I was shocked by how much I liked this book. I was forced to read Tinker, Tailor, Soldier, Spy in grad school and hated it, so nothing less than the endorsement of Philip Pullman could induce me to try out John Le Carré once more. Apparently, it’s one of Pullman’s favorite books.
A Perfect Spy begins in earnest when British spy Magnus Pym receives a phone call telling him his father has died. He immediately disappears, leaving his wife and son, and instigating a manhunt from British intelligence, a manhunt that becomes more urgent following the revelation that Magnus may have been selling secrets to the Czechs.
The chapters alternate perspectives. Every other chapter follows Magnus’ wife, Mary, and his superior officer and friend, Jack Brotherhood, as they race to find Magnus. These chapters have the typical spy-movie feel, as we see the practical intricacies of locating a trained spy in hiding unfold against a backdrop of uncertain loyalties: Mary loves Magnus, but begins to realize that she doesn’t know him as well as she thinks she does, and Jack defends Magnus’ integrity against gathering evidence that he has been posing as a double agent.
In alternate chapters, Magnus writes a book to his young son, Tom, though he occasionally addresses Jack and others. We realize that at the same time the secret service agents are searching for Magnus, he is on a search to find himself in the pages he writes. This search is fraught with complications, as Magnus’ identities are as numerous as the roles he has played in his life as a spy.
Magnus’ cognizance of his fractured identity is partly indicated by the fact that he refers to his younger self in the third person, as “Pym.” He also assumes the identity of “Mr. Canterbury” while he is in hiding. Through Magnus, Le Carré introduces a cast of characters from Magnus’ past, who exist for him not as real people, but as Dickensian caricatures that loom larger than life. Magnus himself lies at the center of this network as a dark David Copperfield. His mentally ill mother, Dorothy, along with his father’s mistress, the fragile and promiscuous Lippsie, together make a kind of Dora Copperfield, an idealized notion of maternal love that is taken from Magnus too soon. Magnus’ father, Rick Pym, is a picaresque con-man who resembles a sociopathic Mr. Micawber. Rick is only one of Magnus’ “fathers”; Jack Brotherhood, along with Magnus’ friend and mentor, Axel, also influence him. In David Copperfield, David tells the story of how he is able to reconcile his conflicting identities, and in the end becomes an author. Magnus, too, becomes an author, but the same qualities that make him a perfect spy make it impossible for him to pinpoint any one identity as his real self.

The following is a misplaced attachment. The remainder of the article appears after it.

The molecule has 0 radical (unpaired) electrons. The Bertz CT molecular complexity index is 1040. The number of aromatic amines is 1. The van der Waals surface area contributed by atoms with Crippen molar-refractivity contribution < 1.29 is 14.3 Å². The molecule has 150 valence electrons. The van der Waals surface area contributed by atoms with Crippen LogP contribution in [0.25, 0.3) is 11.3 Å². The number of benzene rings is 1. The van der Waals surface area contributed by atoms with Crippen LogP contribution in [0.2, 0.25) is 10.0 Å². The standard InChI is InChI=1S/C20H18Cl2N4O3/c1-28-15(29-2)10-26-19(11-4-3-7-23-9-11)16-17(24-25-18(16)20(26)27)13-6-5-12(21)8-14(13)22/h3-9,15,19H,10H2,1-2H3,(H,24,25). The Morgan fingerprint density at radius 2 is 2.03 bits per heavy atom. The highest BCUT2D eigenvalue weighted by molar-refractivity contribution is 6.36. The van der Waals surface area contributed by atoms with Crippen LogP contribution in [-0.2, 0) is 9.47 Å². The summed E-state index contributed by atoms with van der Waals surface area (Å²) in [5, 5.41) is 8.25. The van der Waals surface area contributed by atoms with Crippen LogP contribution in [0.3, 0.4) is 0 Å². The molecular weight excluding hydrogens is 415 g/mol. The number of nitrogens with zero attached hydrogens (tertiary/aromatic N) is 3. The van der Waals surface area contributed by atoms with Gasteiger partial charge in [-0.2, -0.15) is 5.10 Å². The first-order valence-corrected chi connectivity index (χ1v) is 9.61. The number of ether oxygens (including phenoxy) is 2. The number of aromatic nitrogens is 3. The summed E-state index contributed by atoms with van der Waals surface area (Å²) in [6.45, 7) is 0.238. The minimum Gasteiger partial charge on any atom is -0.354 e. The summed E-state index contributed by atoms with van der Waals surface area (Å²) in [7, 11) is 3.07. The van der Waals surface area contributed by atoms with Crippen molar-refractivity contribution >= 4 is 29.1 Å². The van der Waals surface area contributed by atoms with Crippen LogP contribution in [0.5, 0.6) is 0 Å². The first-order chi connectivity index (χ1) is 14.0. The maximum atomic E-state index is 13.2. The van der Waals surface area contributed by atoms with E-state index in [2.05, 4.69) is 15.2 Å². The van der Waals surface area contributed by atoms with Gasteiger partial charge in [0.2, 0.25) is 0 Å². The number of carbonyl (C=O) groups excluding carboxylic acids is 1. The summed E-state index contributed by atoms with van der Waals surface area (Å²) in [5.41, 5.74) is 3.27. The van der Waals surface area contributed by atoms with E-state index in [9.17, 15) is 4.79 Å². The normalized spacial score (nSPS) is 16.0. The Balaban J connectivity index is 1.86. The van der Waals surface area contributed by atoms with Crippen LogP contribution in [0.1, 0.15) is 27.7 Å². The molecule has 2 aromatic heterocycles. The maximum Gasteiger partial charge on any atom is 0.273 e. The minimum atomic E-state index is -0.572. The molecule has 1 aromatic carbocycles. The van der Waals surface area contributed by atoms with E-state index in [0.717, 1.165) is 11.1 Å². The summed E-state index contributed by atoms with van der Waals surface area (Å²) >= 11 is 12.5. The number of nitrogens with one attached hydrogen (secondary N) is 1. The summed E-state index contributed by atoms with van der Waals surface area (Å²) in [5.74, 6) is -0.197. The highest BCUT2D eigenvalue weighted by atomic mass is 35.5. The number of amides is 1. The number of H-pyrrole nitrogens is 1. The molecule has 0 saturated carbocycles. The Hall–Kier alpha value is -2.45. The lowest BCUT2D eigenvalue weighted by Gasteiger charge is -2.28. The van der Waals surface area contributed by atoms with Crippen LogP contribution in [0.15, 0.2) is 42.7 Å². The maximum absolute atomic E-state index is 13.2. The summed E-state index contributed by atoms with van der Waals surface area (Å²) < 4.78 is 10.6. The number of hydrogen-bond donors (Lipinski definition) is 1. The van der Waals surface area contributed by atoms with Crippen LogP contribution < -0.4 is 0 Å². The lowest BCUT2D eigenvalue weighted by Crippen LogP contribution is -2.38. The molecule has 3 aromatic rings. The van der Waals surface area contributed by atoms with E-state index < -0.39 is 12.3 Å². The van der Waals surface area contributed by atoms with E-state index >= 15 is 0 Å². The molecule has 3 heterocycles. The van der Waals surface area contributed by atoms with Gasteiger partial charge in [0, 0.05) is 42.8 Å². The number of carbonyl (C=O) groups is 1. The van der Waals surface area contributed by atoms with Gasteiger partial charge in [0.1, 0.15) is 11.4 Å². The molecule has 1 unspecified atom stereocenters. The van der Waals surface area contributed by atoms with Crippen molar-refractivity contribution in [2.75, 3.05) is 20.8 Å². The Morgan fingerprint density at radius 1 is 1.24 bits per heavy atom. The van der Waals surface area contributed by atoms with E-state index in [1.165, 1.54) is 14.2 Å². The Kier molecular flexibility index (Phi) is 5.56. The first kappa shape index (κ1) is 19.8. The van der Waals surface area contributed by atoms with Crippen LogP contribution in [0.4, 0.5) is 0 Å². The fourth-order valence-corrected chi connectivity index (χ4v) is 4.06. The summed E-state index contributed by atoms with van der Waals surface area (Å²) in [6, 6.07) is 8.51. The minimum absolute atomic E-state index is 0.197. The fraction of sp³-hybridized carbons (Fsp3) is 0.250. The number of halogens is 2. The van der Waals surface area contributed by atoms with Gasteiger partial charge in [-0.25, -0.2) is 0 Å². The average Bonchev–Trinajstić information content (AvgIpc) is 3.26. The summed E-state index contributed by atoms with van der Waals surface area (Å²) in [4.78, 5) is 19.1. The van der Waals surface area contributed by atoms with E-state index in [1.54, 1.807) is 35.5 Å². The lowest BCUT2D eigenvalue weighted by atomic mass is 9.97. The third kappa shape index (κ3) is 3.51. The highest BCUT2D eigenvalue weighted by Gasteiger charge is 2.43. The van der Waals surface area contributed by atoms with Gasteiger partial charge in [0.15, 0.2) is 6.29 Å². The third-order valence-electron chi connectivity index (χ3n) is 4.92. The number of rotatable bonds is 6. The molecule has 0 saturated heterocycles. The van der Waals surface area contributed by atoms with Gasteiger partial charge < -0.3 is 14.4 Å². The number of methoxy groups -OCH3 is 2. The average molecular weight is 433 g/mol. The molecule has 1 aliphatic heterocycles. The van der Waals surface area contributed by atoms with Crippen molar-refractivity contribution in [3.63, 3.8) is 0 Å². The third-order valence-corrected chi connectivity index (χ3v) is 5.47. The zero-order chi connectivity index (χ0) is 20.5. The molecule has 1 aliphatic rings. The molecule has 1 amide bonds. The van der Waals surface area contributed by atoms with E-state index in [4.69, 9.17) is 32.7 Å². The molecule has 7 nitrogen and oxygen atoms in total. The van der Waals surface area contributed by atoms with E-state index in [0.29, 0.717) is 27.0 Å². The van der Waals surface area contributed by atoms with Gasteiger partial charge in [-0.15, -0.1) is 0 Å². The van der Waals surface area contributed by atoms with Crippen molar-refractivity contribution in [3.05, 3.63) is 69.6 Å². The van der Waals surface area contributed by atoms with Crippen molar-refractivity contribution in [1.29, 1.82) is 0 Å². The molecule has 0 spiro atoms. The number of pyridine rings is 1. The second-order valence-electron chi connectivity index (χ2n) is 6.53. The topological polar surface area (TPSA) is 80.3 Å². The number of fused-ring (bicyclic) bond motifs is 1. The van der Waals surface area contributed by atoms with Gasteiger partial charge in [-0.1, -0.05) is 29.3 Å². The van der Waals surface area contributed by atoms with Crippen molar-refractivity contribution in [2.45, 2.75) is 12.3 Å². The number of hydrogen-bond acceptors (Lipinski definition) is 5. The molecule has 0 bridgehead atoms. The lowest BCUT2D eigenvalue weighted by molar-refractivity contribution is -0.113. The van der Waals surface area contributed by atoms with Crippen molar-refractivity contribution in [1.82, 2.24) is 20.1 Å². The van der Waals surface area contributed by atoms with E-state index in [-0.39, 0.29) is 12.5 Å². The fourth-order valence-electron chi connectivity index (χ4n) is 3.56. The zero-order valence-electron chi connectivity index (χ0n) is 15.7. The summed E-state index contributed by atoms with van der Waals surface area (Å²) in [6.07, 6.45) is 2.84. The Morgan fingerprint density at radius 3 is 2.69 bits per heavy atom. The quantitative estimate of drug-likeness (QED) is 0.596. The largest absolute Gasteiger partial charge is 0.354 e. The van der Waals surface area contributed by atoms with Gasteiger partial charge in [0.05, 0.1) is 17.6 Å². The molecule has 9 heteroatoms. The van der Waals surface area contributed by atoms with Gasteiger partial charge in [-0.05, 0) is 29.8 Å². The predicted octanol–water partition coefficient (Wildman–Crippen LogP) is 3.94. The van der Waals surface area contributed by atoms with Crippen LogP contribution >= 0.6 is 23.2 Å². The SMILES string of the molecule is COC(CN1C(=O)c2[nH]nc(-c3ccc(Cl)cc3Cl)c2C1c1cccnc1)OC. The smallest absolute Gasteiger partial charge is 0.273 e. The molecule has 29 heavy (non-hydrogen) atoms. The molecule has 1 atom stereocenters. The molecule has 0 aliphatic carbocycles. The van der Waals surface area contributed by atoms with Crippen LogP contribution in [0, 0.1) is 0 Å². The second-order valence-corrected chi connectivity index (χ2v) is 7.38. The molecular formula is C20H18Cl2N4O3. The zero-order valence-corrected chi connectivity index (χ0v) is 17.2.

Couched in the trappings of a spy thriller, A Perfect Spy depicts a man asking the same kinds of questions David Copperfield asks in what is perhaps Charles Dickens’ best novel: Who can I trust? How do I tell right from wrong? How do I know who I love? What kind of person do I want to be? In other spy novels I’ve read, the chase, the action, the intrigue, are all the point of the novel. We read thrillers to be titillated and diverted, and I certainly love to be so diverted by a book whenever I can. But A Perfect Spy uses the media of the spy novel to transcend its genre in a way that made me feel I was discovering something, even as I knew that thousands of readers before me had already made the same discovery.